P10221: Baja 1 (Baja Driveline Test Development)

Drive System

Image:big.jpgImage:small.jpg Image:drivesystem1.jpg Image:enginedrivesprocket.jpg Image:entiredrive.jpg Image:broken bolts.jpg Image:broken hub.jpg Image:steelhub.jpg


The drive system served its primary function of transferring the torque the engine produced to the dyno so it could be quantified. The drive has allowed for a multitude of successful dyno runs. Over many dyno runs, much was learned through several driveline issues that came up. The necessity for all sprocket bolts to require thread locker, as well as, lock washers became obvious after the first run when loosening was noticed. With proper precautions and due diligence this is not a significant problem.

After the first few runs we thought we had issues with tension not holding in the chain, but we later dismissed this as chain stretch and sprocket wear. Our tensioning system has been proven to work, however a quicker adjustable solution is suggested as a future improvements to the system. Currently, the slackening of the chain requires all of the stands mounting bolts to be loosened and re-tightened, a laborious process. View windows were also put into the chain guard to more easily inspect chain tension and condition without removal.

Baja and Formula agreed that a stouter dyno hub, made out of steel, would be a good upgrade. The original aluminum hub had high potential for tear-out and aluminum silting had been noticed around the hub bolts after several dyno runs. The new steel hub is much larger but retains the same mounting geometry.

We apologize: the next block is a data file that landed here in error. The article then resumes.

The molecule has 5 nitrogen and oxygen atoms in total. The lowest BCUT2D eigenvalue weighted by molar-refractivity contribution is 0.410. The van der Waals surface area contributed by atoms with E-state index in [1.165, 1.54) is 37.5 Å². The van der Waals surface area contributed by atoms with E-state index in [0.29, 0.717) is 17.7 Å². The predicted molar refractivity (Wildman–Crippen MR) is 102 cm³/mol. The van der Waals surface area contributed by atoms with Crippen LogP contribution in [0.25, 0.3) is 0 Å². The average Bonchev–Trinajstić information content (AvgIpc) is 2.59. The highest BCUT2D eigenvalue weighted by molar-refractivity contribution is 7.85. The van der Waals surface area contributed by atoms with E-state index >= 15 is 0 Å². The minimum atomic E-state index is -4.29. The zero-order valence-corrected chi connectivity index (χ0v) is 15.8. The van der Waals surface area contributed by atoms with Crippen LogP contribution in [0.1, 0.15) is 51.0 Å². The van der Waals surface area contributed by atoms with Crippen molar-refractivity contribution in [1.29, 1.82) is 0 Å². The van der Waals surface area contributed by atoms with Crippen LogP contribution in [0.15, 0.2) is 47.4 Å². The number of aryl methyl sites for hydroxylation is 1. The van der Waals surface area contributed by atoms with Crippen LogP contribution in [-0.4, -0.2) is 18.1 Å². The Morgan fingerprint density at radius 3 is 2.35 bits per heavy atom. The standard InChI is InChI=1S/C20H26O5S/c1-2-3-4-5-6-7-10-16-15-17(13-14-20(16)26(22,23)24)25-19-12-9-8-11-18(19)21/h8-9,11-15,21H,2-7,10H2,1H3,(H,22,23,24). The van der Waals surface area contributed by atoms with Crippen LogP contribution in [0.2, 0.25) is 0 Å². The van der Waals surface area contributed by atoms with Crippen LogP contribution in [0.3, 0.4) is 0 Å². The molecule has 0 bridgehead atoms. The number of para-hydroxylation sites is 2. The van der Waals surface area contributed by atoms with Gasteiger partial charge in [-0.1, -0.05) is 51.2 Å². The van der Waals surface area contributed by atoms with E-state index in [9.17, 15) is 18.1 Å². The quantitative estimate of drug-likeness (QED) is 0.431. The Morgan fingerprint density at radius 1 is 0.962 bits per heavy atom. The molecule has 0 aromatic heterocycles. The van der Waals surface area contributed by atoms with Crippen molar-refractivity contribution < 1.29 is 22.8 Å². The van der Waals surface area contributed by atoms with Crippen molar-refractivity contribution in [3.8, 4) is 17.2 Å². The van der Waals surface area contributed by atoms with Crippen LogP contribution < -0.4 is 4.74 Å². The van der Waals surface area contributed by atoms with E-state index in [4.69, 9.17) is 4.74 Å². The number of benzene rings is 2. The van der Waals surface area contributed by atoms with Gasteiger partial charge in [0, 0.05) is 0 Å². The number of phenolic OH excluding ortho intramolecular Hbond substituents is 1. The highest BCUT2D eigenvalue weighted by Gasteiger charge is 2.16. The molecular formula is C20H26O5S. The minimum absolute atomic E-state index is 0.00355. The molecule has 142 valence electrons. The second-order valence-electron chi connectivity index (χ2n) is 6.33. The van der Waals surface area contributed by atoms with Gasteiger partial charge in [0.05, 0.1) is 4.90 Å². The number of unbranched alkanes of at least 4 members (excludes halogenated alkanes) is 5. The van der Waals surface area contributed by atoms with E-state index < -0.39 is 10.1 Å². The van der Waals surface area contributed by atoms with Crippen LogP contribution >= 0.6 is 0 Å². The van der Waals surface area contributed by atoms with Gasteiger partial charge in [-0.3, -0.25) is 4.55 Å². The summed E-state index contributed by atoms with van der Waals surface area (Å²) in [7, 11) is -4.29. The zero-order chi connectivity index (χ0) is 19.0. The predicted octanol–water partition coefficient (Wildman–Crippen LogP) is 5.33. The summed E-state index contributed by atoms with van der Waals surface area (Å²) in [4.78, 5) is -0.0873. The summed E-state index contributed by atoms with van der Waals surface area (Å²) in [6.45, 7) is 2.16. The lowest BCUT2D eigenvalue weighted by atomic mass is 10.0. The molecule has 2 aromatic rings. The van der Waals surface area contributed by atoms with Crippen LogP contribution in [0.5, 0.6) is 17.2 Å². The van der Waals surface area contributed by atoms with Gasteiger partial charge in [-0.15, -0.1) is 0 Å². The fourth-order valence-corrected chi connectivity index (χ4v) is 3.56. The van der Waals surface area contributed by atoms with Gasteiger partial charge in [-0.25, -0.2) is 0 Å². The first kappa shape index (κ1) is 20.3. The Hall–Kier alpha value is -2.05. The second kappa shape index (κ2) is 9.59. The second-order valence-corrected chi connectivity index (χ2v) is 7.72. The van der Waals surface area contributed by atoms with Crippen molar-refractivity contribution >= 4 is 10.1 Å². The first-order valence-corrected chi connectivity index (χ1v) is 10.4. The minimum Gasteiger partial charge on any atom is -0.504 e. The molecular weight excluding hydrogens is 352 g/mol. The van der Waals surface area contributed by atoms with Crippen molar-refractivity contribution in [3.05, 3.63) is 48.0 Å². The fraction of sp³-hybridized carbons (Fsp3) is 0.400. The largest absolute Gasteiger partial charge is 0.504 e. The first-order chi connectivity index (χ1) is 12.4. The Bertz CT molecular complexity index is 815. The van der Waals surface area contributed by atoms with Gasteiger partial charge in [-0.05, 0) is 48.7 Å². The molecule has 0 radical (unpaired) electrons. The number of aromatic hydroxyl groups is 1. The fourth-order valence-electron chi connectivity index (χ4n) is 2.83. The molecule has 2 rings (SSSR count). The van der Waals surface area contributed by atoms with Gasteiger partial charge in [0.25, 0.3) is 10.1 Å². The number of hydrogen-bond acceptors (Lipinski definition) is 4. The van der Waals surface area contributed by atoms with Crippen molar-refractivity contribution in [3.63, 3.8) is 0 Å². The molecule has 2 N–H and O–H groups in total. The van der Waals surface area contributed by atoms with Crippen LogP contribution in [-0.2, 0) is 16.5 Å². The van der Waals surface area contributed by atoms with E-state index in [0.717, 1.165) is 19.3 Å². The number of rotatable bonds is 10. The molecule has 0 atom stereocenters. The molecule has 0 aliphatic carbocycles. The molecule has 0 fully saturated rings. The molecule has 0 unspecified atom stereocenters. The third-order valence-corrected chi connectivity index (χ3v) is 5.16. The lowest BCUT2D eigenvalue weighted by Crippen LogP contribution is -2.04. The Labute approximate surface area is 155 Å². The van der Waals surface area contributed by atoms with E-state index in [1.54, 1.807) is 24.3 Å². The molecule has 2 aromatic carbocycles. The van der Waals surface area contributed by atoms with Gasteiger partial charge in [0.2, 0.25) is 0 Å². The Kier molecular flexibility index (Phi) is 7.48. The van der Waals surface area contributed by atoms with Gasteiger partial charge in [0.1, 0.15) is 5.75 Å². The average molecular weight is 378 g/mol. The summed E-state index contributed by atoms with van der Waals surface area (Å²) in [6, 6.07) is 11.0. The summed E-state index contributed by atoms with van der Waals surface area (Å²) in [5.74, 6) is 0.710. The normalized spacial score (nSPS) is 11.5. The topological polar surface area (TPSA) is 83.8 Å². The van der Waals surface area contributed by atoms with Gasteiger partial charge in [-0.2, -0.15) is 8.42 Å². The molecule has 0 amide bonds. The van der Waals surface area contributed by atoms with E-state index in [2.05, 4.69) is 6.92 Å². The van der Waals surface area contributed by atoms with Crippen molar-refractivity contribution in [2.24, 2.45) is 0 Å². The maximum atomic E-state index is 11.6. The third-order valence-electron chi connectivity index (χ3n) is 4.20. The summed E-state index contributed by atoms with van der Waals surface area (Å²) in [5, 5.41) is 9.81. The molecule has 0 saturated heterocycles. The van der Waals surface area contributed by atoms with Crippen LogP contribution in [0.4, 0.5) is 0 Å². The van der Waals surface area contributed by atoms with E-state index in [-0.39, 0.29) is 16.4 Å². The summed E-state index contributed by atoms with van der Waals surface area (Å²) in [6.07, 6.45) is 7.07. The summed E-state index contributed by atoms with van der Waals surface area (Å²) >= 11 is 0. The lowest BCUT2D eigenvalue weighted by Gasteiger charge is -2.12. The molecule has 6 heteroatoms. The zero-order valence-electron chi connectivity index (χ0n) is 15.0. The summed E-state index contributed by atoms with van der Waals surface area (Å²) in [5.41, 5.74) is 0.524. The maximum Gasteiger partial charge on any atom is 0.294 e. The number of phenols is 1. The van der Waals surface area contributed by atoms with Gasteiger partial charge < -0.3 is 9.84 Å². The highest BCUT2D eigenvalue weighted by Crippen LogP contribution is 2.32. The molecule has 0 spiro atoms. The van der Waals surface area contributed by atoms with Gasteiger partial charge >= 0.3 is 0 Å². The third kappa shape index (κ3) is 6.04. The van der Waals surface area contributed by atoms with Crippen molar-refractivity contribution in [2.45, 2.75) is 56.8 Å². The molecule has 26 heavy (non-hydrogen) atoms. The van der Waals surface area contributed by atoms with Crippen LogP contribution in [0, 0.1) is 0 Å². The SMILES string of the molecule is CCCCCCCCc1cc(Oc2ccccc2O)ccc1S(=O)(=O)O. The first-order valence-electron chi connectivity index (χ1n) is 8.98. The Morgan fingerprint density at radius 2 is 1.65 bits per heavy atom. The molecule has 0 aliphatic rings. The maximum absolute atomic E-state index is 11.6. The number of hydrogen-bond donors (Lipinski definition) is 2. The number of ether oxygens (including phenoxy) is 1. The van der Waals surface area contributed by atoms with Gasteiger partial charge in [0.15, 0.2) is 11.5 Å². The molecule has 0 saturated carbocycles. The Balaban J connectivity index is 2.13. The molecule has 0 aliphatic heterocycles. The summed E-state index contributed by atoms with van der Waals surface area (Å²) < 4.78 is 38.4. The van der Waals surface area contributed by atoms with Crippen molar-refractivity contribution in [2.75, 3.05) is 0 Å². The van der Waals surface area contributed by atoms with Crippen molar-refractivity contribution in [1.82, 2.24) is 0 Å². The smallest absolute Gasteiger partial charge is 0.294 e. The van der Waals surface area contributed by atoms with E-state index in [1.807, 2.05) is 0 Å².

Experience on the dyno has proven our original thoughts about the safety hub were not completely correct. The system works, but the designed failure occurs too often. The designed shear bolts fail in what we believe to be fatigue instead of the anticipated shear. If the bolts are replaced every three runs, they don't fail unnecessarily, supporting this theory. This is obviously not ideal and thus should be addressed. A recent attempt using stronger screws relocated the failure to the engine hub itself as seen in the above gallery. Torque spikes had not been seen in the data and thus this was deemed a safe test. Fracture occurred at the stress concentration created by the keyway and clamping slots used for mounting of the hub. Further inspection showed what appeared to be casting flaws in these areas as well. The solution was implemented of machining a new hub out of a solid piece of steel, which is also pictured in the gallery above. This hub does not feature the slotted clamping technique and has a thicker face to provide more stability and thread engagement to the shear bolts.

This hub has proved to be an improvement, however occasional loosening of the shear bolts from vibration still occurs. A solution using bolts with nylon inserts and shear pins along with said bolts has been proposed. The pins may perform better under the alternate loading of the engine, and the nylon inserts in the bolts may prove to be more effective than thread locker.

Return to Home